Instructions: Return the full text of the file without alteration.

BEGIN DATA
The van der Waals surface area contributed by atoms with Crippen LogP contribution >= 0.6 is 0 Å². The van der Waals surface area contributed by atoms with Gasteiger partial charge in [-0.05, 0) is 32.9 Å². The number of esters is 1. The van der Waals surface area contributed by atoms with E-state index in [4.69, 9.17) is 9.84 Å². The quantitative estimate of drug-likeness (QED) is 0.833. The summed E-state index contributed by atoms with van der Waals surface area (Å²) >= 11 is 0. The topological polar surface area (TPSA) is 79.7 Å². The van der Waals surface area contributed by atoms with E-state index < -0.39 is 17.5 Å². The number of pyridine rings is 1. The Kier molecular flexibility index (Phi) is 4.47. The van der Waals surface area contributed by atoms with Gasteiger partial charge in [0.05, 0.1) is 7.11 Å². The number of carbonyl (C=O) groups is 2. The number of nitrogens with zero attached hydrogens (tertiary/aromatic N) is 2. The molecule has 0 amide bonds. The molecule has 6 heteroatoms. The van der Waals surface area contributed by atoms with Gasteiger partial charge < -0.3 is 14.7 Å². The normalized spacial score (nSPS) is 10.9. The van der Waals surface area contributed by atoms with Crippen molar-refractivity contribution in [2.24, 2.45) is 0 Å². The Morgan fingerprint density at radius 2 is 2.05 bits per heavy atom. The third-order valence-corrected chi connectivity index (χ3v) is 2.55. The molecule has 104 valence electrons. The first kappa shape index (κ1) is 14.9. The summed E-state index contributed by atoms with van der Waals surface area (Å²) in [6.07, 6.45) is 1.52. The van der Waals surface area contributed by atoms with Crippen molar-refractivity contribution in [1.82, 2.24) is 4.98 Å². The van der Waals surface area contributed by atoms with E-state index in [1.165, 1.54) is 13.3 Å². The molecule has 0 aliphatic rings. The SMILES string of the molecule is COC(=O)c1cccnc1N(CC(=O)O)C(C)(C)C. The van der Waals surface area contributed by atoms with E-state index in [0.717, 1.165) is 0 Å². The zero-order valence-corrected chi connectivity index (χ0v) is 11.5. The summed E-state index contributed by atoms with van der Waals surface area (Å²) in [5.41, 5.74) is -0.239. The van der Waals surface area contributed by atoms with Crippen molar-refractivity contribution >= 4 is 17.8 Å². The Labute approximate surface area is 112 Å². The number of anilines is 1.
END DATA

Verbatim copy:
The van der Waals surface area contributed by atoms with Crippen LogP contribution >= 0.6 is 0 Å². The van der Waals surface area contributed by atoms with Gasteiger partial charge in [-0.05, 0) is 32.9 Å². The number of esters is 1. The van der Waals surface area contributed by atoms with E-state index in [4.69, 9.17) is 9.84 Å². The quantitative estimate of drug-likeness (QED) is 0.833. The summed E-state index contributed by atoms with van der Waals surface area (Å²) >= 11 is 0. The topological polar surface area (TPSA) is 79.7 Å². The van der Waals surface area contributed by atoms with E-state index < -0.39 is 17.5 Å². The number of pyridine rings is 1. The Kier molecular flexibility index (Phi) is 4.47. The van der Waals surface area contributed by atoms with Gasteiger partial charge in [0.05, 0.1) is 7.11 Å². The number of carbonyl (C=O) groups is 2. The number of nitrogens with zero attached hydrogens (tertiary/aromatic N) is 2. The molecule has 0 amide bonds. The molecule has 6 heteroatoms. The van der Waals surface area contributed by atoms with Gasteiger partial charge < -0.3 is 14.7 Å². The normalized spacial score (nSPS) is 10.9. The van der Waals surface area contributed by atoms with Crippen molar-refractivity contribution in [2.24, 2.45) is 0 Å². The Morgan fingerprint density at radius 2 is 2.05 bits per heavy atom. The third-order valence-corrected chi connectivity index (χ3v) is 2.55. The molecule has 104 valence electrons. The first kappa shape index (κ1) is 14.9. The summed E-state index contributed by atoms with van der Waals surface area (Å²) in [6.07, 6.45) is 1.52. The van der Waals surface area contributed by atoms with Crippen molar-refractivity contribution in [1.82, 2.24) is 4.98 Å². The van der Waals surface area contributed by atoms with E-state index in [1.165, 1.54) is 13.3 Å². The molecule has 0 aliphatic rings. The SMILES string of the molecule is COC(=O)c1cccnc1N(CC(=O)O)C(C)(C)C. The van der Waals surface area contributed by atoms with E-state index in [0.717, 1.165) is 0 Å². The zero-order valence-corrected chi connectivity index (χ0v) is 11.5. The summed E-state index contributed by atoms with van der Waals surface area (Å²) in [5.41, 5.74) is -0.239. The van der Waals surface area contributed by atoms with Crippen molar-refractivity contribution >= 4 is 17.8 Å². The Labute approximate surface area is 112 Å². The number of anilines is 1.